Clinical Orthopaedics and Related Research®

, Volume 475, Issue 1, pp 62–69

Higher Frequency of Reoperation With a New Bicruciate-retaining Total Knee Arthroplasty

  • Jesse C. Christensen
  • Justin Brothers
  • Gregory J. Stoddard
  • Mike B. Anderson
  • Christopher E. Pelt
  • Jeremy M. Gililland
  • Christopher L. Peters
Symposium: 2016 Knee Society Proceedings

DOI: 10.1007/s11999-016-4812-5

Cite this article as:
Christensen, J.C., Brothers, J., Stoddard, G.J. et al. Clin Orthop Relat Res (2017) 475: 62. doi:10.1007/s11999-016-4812-5

Abstract

Background

With as many as 25% of patients reporting residual knee symptoms after primary total knee arthroplasty (TKA), alternative implant designs and surgical techniques have been proposed to further reduce these symptoms. There is growing evidence that retention of the anterior cruciate ligament (ACL) results in more natural knee kinematics; thus, implants with more normal joint mechanics could provide improved physical function postoperatively and reduce the amount of residual symptoms. Advancements in the bicruciate-retaining (BCR) TKA implant design have been made, and based on these, we wished to compare the BCR with a more traditional cruciate-retaining (CR) implant.

Questions/purposes

(1) Was there a difference in the risk of reoperation after primary TKA between BCR and CR implant designs? (2) Was there a difference in the radiographic findings of radiolucent lines (RLLs) between the implant designs? (3) Was there a difference in patient-reported and clinical outcomes between the two implant designs?

Methods

Between January 2013 and May 2014, two surgeons performed 475 primary TKAs. During this time, 78 (16%) of these were performed with BCR implants and 294 (62%) with CR implants; the remainder were performed with anterior-stabilized or more constrained designs as a result of increased deformity and/or ligamentous deficiencies. During this period, the general indications for BCR TKA were arthritic knees with only slight to moderate deformity and sufficient ligamentous integrity of both the ACL and posterior cruciate ligament. The indications for CR TKA were similar other than these patients presented with a deficient ACL. A total of 66 (85%) of the BCR and 237 (81%) of the CR TKAs were available for followup at a minimum of 12 months or when reoperation occurred before 12 months (mean, 18 months; range, 2–32 months). With the numbers available, there were no differences between the groups in terms of age and sex, but the patients undergoing CR TKA had a greater mean body mass index (33 ± 7 versus 31 ± 5 kg/m2, p = 0.032). The frequency of early reoperation was compared between the groups as were radiographic evidence of RLL, patient-reported outcomes, and knee range of motion (ROM).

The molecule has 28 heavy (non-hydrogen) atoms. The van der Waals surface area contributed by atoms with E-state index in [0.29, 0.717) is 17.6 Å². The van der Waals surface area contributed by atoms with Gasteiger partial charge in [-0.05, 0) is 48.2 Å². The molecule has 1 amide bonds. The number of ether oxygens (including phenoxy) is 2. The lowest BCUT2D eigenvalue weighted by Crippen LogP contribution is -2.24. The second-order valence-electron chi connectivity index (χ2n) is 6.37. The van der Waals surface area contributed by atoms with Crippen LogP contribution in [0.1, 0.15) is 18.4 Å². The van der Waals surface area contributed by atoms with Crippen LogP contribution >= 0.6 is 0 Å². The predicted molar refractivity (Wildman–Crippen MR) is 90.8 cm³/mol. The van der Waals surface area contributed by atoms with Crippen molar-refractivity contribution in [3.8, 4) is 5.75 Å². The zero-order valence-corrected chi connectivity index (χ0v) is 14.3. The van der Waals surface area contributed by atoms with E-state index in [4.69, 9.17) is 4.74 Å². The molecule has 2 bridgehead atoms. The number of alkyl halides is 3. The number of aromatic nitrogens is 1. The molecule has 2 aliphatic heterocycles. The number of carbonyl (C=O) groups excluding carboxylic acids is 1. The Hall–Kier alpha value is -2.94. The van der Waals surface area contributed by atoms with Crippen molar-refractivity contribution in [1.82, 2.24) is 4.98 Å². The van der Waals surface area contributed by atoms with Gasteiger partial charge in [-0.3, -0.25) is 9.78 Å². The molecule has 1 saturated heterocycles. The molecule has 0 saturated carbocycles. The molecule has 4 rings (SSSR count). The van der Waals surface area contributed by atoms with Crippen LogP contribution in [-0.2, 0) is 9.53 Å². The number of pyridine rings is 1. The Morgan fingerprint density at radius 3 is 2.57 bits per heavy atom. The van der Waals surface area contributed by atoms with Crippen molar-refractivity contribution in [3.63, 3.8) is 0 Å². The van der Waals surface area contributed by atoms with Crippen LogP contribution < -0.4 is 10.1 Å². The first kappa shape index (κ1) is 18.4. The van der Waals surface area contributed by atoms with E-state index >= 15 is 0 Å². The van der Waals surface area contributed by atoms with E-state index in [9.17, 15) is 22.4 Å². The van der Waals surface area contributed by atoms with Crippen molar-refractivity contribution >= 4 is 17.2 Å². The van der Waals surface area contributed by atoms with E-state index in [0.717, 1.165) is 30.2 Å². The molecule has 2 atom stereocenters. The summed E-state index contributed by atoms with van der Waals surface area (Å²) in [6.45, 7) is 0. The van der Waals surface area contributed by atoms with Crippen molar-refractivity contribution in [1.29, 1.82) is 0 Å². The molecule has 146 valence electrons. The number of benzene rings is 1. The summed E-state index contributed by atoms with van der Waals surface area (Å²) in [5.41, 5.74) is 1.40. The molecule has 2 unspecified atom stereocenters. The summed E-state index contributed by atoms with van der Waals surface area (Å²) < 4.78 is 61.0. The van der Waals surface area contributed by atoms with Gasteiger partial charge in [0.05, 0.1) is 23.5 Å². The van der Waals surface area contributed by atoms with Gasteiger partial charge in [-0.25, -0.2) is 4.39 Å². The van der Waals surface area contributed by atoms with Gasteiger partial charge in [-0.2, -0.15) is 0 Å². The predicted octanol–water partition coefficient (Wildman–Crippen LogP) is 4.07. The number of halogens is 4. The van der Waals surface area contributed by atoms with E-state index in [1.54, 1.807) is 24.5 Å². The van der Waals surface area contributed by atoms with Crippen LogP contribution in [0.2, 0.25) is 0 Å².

Results

Knees in the BCR group had a higher frequency of all-cause revision (5% [three of 66] versus 1.3% [three of 237]; hazard ratio (HR), 7.44; 95% confidence interval [CI], 1.24–44.80; p = 0.028). Knees in the BCR group had a higher frequency of irrigation and débridement with component retention (HR, 0.07; 95% CI, 0.02–0.28; p < 0.001). No differences were found between groups for subsequent manipulation (HR, 0.34; 95% CI, 0.08–1.42; p = 0.137). The proportion of RLLs was greater in the BCR group (HR, 2.93; 95% CI, 1.62–5.32; p < 0.001) compared with the CR group. There were no differences between the groups in terms of the Physical Function Computerized Adaptive Test scores, Global10 scores or knee ROM outcomes.

Conclusions

Preliminary short-term findings suggest the BCR implant has inferior survivorship and concerning radiographic findings when compared with a conventional CR implant with respect to complications after primary TKA. These findings raise concerns about the new BCR design; however, further randomized trials are necessary to determine superiority between alternative implant designs.

Level of Evidence

Level III, therapeutic study.

Copyright information

© The Association of Bone and Joint Surgeons® 2016

Authors and Affiliations

  • Jesse C. Christensen
    • 1
    • 2
  • Justin Brothers
    • 1
  • Gregory J. Stoddard
    • 1
  • Mike B. Anderson
    • 1
  • Christopher E. Pelt
    • 1
  • Jeremy M. Gililland
    • 1
  • Christopher L. Peters
    • 1
  1. 1.Department of OrthopaedicsUniversity of UtahSalt Lake CityUSA
  2. 2.Department of Physical TherapyUniversity of UtahSalt Lake CityUSA